Projects are about delivering a new product, an improved system, or success in a competition or event. Project Management is about the delivery of a single project; on time, on budget and meeting the specified quality and scope criteria.
The following key elements need to be considered regardless of the size or complexity of a project:
- Project approval
- Planning and scoping
- Governance and sponsorship
- Organisational change management
- Stakeholder management
- Risk management
- Issues management
- Resource and people management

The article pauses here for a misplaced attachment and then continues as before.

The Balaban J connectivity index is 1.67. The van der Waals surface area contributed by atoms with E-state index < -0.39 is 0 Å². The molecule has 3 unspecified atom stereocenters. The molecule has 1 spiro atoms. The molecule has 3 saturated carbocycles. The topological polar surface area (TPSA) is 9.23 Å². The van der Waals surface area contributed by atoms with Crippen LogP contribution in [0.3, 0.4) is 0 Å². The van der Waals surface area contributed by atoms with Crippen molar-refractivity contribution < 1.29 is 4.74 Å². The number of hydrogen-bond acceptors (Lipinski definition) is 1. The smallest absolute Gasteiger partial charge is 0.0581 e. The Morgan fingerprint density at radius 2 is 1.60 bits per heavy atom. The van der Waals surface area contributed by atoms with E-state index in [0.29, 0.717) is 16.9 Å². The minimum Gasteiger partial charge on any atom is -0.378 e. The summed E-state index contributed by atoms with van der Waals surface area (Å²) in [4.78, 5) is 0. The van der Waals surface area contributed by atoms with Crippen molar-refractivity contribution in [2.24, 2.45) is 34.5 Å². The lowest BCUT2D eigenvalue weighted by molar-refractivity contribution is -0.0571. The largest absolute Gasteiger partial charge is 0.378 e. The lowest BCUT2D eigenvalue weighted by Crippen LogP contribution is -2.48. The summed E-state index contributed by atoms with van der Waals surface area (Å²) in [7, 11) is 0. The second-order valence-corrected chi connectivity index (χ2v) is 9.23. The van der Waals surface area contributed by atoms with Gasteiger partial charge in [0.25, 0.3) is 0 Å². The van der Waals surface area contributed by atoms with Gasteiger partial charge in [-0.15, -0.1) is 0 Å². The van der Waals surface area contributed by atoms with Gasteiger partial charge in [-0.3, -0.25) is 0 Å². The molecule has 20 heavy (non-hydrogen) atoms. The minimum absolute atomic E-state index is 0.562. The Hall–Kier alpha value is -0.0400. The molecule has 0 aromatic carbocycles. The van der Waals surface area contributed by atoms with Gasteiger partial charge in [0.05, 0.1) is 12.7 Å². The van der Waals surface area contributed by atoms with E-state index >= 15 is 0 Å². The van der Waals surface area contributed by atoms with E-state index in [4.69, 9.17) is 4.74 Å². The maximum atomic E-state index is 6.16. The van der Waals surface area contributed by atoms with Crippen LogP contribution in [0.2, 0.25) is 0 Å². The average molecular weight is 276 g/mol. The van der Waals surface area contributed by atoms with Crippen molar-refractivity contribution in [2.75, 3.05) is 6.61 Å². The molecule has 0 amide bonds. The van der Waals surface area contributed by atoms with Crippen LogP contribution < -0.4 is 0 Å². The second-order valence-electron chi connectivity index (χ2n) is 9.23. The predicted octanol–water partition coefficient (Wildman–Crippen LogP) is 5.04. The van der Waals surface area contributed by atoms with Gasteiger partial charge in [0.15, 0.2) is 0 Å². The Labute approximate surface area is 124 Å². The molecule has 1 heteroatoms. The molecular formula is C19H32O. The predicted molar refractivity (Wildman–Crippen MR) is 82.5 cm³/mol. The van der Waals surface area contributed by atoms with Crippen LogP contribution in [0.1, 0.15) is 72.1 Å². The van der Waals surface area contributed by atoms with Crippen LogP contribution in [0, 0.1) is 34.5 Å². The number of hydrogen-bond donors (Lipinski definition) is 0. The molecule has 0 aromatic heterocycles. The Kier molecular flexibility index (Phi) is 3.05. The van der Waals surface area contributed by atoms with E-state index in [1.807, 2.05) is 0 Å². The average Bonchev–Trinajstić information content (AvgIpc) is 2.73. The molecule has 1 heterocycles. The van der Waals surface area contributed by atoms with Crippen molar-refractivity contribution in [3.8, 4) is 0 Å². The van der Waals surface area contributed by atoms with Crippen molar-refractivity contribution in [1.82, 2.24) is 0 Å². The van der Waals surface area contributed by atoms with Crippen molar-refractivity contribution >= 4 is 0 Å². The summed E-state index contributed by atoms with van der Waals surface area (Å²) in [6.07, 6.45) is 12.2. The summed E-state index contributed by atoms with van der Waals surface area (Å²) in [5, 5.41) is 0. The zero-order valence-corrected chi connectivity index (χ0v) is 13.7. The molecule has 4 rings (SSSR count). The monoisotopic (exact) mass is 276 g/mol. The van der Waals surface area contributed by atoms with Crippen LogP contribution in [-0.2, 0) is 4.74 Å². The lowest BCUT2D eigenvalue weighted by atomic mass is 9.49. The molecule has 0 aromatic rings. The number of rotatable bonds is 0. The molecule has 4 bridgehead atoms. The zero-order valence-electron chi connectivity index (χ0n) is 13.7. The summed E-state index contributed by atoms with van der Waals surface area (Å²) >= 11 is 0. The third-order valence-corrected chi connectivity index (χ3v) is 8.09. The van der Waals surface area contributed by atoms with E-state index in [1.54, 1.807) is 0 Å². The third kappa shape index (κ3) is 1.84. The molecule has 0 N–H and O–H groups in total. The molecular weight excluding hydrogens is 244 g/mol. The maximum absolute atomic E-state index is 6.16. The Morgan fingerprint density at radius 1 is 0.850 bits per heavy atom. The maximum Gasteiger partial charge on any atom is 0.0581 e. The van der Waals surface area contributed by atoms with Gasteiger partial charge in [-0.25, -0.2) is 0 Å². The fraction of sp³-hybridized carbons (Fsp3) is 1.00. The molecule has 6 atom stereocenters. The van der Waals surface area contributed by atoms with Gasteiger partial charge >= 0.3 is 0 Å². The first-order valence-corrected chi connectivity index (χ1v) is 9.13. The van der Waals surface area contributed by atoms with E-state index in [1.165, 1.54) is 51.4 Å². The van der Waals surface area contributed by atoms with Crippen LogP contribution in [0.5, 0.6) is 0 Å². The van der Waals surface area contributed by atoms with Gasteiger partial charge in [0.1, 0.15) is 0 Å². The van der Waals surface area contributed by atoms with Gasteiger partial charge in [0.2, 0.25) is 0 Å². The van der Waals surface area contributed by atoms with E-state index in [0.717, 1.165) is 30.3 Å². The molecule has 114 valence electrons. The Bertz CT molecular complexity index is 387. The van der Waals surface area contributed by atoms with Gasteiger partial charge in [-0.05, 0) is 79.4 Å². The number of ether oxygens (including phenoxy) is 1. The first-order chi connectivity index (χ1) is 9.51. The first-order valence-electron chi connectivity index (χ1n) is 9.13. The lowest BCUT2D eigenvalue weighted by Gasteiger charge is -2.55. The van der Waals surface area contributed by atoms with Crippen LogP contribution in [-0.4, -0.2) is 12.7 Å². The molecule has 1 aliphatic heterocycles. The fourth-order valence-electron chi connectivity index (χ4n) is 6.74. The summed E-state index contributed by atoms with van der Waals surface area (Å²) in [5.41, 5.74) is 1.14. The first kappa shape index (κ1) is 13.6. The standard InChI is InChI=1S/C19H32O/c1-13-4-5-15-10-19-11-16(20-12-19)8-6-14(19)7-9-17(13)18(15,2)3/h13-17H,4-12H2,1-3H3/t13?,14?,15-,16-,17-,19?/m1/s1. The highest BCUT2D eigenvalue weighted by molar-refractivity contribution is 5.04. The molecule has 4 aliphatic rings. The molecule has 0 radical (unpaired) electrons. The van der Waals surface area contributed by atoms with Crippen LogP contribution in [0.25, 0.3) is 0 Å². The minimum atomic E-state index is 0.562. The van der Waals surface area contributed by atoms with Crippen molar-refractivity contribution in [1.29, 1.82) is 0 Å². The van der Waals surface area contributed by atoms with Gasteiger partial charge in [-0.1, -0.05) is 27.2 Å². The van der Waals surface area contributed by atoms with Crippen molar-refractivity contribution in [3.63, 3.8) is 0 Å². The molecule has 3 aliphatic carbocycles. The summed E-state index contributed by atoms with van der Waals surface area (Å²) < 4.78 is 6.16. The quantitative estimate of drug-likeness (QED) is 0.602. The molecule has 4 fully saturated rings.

- Quality management
- Status reporting
- Evaluation and learning
- Closure and assessment
Here are some common problems faced by projects. If they are not managed effectively, they may be responsible for the failure of your project.
- Unreasonable expectations
- Unclear deliverables
- Unmotivated team members
- Lack of sponsorship/support
- Lack of management support
- Loss of momentum
- Shifting goal posts (requirements)
- Long, drawn-out timelines
- Lack of IT support
- Conflict between project team and the impacted business units
- Lack of stakeholder management
- Lack of direction
Source: Sandra Foggiato, Senior Consultant, AIM Victoria & Tasmania